• CT-Sen, CT-Gov: Leftover from last Friday is the most recent Quinnipiac poll of Connecticut. Without much changing from their previous poll other than some within-the-margin-of-error gains for Linda McMahon, the poll is very digestible. Richard Blumenthal leads McMahon 55-35 (instead of 56-31 in late May), leads Rob Simmons (who has "suspended" his campaign) 54-33, and leads Peter Schiff 56-29. McMahon leads Simmons and Schiff in the GOP primary 45-29-13. They also included gubernatorial primaries (but not the general): for the Dems, Ned Lamont leads Dan Malloy 39-22, while for the GOP Tom Foley leads Michael Fedele and Oz Griebel 39-12-2.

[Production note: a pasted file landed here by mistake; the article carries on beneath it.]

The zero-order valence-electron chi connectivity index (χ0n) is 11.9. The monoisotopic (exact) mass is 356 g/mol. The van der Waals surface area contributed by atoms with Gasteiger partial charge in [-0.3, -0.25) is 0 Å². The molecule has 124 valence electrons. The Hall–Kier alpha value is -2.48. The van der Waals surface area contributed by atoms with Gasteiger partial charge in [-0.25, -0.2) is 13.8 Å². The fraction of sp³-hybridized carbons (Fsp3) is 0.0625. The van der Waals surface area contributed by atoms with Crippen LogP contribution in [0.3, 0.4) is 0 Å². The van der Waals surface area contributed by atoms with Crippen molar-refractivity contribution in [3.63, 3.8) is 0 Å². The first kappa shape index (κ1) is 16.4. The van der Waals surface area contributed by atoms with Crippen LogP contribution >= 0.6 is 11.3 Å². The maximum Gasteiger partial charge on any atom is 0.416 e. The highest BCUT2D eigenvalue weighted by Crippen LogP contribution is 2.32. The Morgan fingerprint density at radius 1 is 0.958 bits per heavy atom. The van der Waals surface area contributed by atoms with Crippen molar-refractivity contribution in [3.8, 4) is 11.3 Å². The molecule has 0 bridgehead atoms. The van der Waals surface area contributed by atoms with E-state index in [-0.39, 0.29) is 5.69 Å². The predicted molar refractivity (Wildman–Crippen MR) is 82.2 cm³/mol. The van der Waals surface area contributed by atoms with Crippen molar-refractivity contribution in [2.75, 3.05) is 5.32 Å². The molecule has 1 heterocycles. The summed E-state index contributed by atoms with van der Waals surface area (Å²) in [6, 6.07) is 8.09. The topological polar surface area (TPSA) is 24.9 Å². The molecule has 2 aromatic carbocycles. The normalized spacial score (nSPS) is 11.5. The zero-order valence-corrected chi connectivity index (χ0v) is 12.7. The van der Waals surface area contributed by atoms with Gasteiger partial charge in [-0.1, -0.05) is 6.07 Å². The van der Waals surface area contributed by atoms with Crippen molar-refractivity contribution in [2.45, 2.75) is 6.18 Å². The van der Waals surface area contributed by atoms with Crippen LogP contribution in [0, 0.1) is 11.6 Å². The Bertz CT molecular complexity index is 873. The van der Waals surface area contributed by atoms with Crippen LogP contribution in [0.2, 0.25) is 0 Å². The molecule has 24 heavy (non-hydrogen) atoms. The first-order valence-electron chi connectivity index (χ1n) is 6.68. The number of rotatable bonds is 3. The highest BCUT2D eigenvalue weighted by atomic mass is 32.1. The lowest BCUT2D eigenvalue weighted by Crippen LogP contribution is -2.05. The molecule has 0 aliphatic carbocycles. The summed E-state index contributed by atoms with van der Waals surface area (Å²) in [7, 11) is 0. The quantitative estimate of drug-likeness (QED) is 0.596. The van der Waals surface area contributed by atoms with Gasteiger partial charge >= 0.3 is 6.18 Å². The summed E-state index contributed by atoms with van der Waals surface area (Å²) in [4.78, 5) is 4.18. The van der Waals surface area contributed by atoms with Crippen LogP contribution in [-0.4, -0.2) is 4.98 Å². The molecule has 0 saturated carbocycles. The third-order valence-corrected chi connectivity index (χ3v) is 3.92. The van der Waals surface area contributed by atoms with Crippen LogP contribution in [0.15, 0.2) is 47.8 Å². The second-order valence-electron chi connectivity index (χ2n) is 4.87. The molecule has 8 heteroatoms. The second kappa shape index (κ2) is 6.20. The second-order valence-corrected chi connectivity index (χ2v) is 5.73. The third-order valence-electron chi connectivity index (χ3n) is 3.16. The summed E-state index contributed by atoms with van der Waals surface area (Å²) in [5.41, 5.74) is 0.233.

• IL-Sen: With a growing sense that many Illinois residents would prefer to vote for neither Mark Kirk nor Alexi Giannoulias, a new right-winger with money to burn looks like he's daring to go where Patrick Hughes didn't. Mike Niecestro says he's a "disgusted Republican who has had it with the people the party throws at us," and differentiates himself from Kirk on cap-and-trade and immigration. Just another random teabagger who's all talk and no $$$? No, Niecestro says he already has the 25,000 signatures he needs to qualify before the June 21 deadline, and also has $1 million of his own money ready to go, along with another $100K he's raised elsewhere. Even if he winds up pulling in only a few percent off Kirk's right flank, that could be what that Giannoulias needs to squeak by in what otherwise looks to be a close race.